The AUV campaign conducted in Queensland in 2010 focused on reef systems east of Moreton Island in southeast Queensland. The AUV mission was intended to cover the full depth range of the reef at Henderson’s South which was approximately 12 m in depth at its shallowest to over 45 m at its greatest depth. A gradation in habitat types was known to occur at this site, transitioning from turf algae and corals in the shallower parts of the reef to kelp forest in the deeper areas. For this reason a regular sub-sampling was undertaken, allowing for the mapping of the spatial features of habitat structure. Transects were located between the depths of 17–42 m on a 400×500 m rectangular grid design with intersecting lines spaced every 100 m. The grid was oriented so that there were five lines roughly E-W perpendicular to depth contours and six N-S roughly parallel to depth contours. From each of these lines 100 m transects were sub-sampled, along the side of each of the cells outlined by the square grid. Ten images were selected from each transect at a spacing of 10 m. The substratum or biota underneath 20 random points within an image was scored using CPCe. Benthic biota were identified to the lowest possible taxonomic or morphological unit using the CATAMI classification scheme. For most sessile invertebrates this was morphospecies, differentiated by morphology and color. Representative algae were identified to species, otherwise to functional groups, and mobile invertebrates (infrequently observed) were assigned to broad categories (e.g. starfish, sea urchin, mollusc).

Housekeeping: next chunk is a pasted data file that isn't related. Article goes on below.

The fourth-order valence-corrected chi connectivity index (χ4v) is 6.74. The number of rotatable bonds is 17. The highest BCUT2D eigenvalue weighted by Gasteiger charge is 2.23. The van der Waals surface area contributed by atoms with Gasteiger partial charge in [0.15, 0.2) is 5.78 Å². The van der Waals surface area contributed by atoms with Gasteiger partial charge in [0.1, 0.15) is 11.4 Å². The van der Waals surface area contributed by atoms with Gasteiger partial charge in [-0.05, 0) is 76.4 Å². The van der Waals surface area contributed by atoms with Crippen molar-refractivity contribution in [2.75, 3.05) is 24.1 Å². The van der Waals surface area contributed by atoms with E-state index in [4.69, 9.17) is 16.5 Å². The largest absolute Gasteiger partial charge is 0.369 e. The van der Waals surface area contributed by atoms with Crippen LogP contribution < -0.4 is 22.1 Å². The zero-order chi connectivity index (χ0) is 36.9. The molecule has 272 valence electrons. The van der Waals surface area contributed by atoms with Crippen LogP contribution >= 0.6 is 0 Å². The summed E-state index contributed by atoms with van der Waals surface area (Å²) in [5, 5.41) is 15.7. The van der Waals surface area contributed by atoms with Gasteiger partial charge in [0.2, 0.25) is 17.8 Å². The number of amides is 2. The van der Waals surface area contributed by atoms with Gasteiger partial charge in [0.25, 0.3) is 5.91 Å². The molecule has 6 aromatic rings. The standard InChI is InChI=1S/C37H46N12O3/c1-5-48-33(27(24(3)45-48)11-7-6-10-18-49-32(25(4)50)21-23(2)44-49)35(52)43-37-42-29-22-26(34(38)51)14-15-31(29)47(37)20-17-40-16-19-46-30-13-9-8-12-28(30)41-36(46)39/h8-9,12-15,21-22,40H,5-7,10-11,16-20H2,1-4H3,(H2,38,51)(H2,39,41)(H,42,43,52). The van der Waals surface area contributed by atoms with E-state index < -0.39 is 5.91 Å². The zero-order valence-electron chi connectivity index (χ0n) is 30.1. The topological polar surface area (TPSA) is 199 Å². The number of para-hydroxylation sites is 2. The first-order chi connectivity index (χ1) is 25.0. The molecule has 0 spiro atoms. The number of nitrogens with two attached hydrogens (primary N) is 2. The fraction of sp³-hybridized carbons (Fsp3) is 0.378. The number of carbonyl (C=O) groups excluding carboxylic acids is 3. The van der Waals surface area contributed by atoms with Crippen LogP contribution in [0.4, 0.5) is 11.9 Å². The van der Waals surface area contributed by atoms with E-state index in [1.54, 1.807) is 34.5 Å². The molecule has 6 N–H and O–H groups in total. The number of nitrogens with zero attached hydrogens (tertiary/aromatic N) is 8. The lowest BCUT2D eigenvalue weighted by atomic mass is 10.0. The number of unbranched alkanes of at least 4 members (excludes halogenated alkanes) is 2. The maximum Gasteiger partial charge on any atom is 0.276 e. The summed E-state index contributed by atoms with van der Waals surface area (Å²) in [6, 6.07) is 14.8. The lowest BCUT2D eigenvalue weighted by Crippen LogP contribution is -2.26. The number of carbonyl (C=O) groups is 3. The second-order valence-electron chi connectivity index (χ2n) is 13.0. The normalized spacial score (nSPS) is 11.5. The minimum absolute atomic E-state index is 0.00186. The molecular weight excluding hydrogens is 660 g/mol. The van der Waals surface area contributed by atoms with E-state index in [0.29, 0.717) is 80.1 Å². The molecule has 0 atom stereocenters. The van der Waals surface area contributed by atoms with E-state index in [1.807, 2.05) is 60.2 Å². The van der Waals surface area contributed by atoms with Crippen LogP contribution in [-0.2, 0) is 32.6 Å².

The production and processing of this data relied on a complex software pipeline, involving controlling a hover-cable AUV, extracting and post-processing the data to produce accurate georeferencing via a Simultaneous Localization and Mapping (SLAM) algorithm, using CPCe to annotate images, and further scripts to import data into the Squidle benthic imagery web application. The code for Squidle, along with the import scripts, are available on github at http://github.com/acfrmarine/squidle. The script used to import the cpc files into the squidle database is located in that repository at scripts/annotation-scripts/import_cpc_file.py. The most complete descriptions of the data acquisition process are in ref. 12 for image processing, and ref. 13 for navigation and SLAM.